The Nicene Creed

  
As approved in amplified form at the Council of Constantinople (381), it is the profession of the Christian Faith common to the Catholic Church, to all the Eastern Churches separated from Rome, and to most of the Protestant denominations.


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Introduction

A seemingly minor difference in the wording of this simple text had a profound impact on European history. The Nicene Creed, or Symbol of Faith, was written by the First Ecumenical Council at Nicaea in 325 C.E., with additions (the 3rd paragraph and following) by the first Council of Constantinople (381). There is an unresolved controversy over the words 'and the Son' (in Latin filioque). This language was added in 587 by the local council of Toledo, Spain, in an attempt to combat the Arian heresy. Pope Leo III (795-816) forbade the use of the filioque version and had it engraved without 'and the Son' on the walls of St. Peter's Basillica. After a failed attempt to unite by marriage Charlemagne's Frankish holdings with that of the Byzantine Empress, Charlemagne challenged Byzantinium's claim of universal jurisdiction as the successor to Rome by claiming in 792 that among other things, that the Byzantines had omitted the filioque from the original text. The filioque was finally accepted by the Romans in the year 1014, and the revision has been part of Catholic doctrine ever since. The "filioque," the significance of Roman primacy, and geo-political conflict led to the the Great Schism of 1053. To this day, the Eastern Orthodox Churches do not accept the filioque and raise this as one of many reasons that prevent re-unification with the Roman Catholic Church.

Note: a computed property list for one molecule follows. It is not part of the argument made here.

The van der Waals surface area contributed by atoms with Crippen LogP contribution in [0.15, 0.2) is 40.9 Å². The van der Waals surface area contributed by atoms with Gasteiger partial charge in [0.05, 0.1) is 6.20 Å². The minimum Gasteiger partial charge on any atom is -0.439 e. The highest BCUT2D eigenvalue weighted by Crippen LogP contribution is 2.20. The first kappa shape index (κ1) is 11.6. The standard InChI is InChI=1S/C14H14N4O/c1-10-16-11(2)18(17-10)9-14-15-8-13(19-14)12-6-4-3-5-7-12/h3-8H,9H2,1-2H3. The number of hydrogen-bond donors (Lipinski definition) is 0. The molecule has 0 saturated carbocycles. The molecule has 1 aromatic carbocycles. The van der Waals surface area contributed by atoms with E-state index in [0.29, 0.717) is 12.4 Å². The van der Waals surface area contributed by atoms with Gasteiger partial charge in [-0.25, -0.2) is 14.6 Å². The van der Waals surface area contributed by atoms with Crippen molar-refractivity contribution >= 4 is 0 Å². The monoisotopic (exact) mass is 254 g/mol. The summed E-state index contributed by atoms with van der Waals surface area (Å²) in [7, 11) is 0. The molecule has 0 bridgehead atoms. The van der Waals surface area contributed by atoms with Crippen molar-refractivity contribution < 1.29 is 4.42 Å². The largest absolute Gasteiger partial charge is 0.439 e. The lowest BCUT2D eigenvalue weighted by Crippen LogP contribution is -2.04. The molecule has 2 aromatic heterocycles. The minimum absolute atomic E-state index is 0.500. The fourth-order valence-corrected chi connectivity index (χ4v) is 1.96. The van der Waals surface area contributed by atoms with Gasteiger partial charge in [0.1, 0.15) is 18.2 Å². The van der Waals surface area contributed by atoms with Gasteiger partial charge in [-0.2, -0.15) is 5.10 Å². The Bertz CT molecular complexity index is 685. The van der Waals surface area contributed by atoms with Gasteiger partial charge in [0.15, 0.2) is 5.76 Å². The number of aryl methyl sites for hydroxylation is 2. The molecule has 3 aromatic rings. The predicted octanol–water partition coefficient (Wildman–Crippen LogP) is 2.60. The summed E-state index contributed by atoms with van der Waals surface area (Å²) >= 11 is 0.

--jbh


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The fear of the Lord is the beginning of knowledge: but fools despise wisdom and instruction.

My son, hear the instruction of thy father, and forsake not the law of thy mother:

For they shall be an ornament of grace unto thy head, and chains about thy neck.

My son, if sinners entice thee, consent thou not.

If they say, Come with us, let us lay wait for blood, let us lurk privily for the innocent without cause:

Let us swallow them up alive as the grave; and whole, as those that go down into the pit:

We shall find all precious substance, we shall fill our houses with spoil:

Cast in thy lot among us; let us all have one purse:

My son, walk not thou in the way with them; refrain thy foot from their path:

For their feet run to evil, and make haste to shed blood.

Surely in vain the net is spread in the sight of any bird.

And they lay wait for their own blood; they lurk privily for their own lives.

So are the ways of every one that is greedy of gain; which taketh away the life of the owners thereof.

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